Your Winter Tool Kit Needs a Thermos
Plus, a recipe for a warming soup to carry along with you
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I like to enjoy the outdoors with the luxury of having essential items at my fingertips. That predilection stayed when I recently traveled to Lake Allatoona, a government-constructed reservoir about 45-minutes outside of Atlanta, with my sister and a few friends. As the group’s chef, I wanted to enjoy a hot soup as the night set into cooler temps. I packed smart and light—only the most valuable tools made the cut, which includes the best thermos to store my favorite cozy soup. Here are some tips and reviews if you, too, are inclined to take some creature comforts into the outdoors this winter.
First, The Basics
If your thermos has a narrow opening, pack a blended or pureed soup such as tomato bisque, as chunky soups like chicken noodle should be reserved for thermoses with a wide mouth. Avoid storing dairy-heavy soups for an extended period of time, as they may lead to bacteria growth, and if at anytime your thermos becomes compromised and no longer keeps the soup hot, discard—foods that fall between 41 degrees and 135 degrees Fahrenheit have the potential to carry food-borne illnesses. Lastly, preheat the thermos with hot water before adding the soup to ensure that the contents have the best opportunity to stay hot.
A quality thermos includes a double wall that prevents heat from escaping and condensation from building and makes handling hot food comfortable with bare hands. To test the heat retention of the thermoses below, I used a hot water test: I first filled each with hot water, recorded the initial temperature, then rerecorded the temperature after a few hours of elapsed time. Here are my favorites; all are dishwasher-safe and BP-free.
Overall Best Thermos: Stanley Legacy Quadvac Food Jar, 17 oz ($45)
The Stanley Legacy Quadvac Food Jar maintained the most consistent temperature and lost the least amount of heat in testing. The leak-resistant lid is thick, doubles as a cup, and has an additional inner cover for insulation. The jar includes a nifty stainless-steel spork and easy-grip wrap.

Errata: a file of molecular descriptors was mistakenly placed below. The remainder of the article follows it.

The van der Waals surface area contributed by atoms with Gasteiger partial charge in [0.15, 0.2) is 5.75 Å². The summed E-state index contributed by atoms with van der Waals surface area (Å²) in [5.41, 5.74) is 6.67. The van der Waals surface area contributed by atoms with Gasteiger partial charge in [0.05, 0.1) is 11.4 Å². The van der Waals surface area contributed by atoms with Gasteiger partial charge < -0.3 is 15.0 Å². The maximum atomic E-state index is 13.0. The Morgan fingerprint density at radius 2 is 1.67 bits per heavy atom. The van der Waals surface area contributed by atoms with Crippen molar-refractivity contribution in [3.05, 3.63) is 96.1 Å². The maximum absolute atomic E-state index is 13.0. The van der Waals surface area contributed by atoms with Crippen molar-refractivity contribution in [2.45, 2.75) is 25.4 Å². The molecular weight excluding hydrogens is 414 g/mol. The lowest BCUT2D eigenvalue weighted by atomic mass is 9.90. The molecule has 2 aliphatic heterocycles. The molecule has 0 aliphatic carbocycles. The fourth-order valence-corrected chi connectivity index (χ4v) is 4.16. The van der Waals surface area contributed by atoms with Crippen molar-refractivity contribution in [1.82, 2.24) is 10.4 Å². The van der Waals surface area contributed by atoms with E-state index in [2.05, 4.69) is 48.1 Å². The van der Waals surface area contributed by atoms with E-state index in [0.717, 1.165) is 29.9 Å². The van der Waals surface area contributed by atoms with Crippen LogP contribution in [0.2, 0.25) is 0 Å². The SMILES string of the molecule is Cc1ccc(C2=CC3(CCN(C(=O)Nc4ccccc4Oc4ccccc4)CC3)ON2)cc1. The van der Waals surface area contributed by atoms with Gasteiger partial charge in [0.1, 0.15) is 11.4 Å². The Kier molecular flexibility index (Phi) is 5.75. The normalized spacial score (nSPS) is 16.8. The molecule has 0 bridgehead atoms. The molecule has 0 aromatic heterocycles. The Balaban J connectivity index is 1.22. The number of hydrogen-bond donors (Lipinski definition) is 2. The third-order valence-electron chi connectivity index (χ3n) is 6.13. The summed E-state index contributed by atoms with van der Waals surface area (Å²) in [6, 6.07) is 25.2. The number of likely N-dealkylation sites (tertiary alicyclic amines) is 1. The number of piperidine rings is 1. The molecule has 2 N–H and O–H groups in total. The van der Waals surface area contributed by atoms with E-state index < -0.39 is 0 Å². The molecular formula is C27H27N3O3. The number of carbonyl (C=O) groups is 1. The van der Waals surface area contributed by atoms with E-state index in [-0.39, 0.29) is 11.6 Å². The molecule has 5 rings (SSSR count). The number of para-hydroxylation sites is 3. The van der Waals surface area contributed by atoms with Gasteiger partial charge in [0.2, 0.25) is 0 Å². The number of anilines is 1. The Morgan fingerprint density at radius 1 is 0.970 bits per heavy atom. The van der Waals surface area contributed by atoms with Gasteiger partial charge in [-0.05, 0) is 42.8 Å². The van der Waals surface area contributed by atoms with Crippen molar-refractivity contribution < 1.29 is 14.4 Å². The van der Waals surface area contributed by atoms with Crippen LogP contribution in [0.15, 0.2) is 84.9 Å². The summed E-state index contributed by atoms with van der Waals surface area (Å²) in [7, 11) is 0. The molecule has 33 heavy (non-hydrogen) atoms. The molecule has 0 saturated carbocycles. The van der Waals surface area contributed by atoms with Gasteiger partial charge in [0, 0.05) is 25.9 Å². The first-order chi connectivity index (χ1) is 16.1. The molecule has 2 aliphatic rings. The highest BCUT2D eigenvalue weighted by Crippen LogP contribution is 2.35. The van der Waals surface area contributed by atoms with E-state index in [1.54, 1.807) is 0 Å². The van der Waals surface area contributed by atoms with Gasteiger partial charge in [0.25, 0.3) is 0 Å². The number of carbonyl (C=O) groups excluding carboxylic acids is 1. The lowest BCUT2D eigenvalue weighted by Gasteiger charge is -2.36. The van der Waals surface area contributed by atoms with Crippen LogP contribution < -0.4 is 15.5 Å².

Crowd Favorite: Thermos King Food Jar, 16 oz ($25)
The Thermos King has a serious cult following, with over 24,000 reviews on Amazon. Fans love its heat retention and spoon that nests in the lid of the jar. The jar maintains heat for about eight hours—right behind the Stanley Food Jar in heat retention. The only design flaw is the coveted folding spoon: If you are left-handed, like me, it does not lock in place as you are holding it.
Runner Up: Hydro Flask Food Jar, 20 oz ($40)
The Hydroflask has the largest opening to eat food out of compared to other thermoses on this list. The single lid has a rubber ring on the inside used for insulation that easily removes for cleaning purposes. But the jar was hot to the touch with a bare hand after adding hot water and lost heat faster than the Stanley and Thermos.
Best Modern Design: Miir Food Canister, 16 oz ($35)
I love the design and buttery feel of this canister: it features a neat nesting bowl that allows you to separate different foods, useful for packing an ingredient you don’t want to get soggy before eating. The interior includes indicator marks to help with measuring, but its vacuum seal doesn’t suction as tight as the other top brands. It will keep food hot for a quick overnight car camping moment, but this thermos is best for short trips. I’d bring it on a five to seven-hour road trip or a fall picnic lunch.
This soup from Jessica Rae, the blogger behind Big Delicious Life, is the perfect warming meal to bring along on your cold-weather adventures.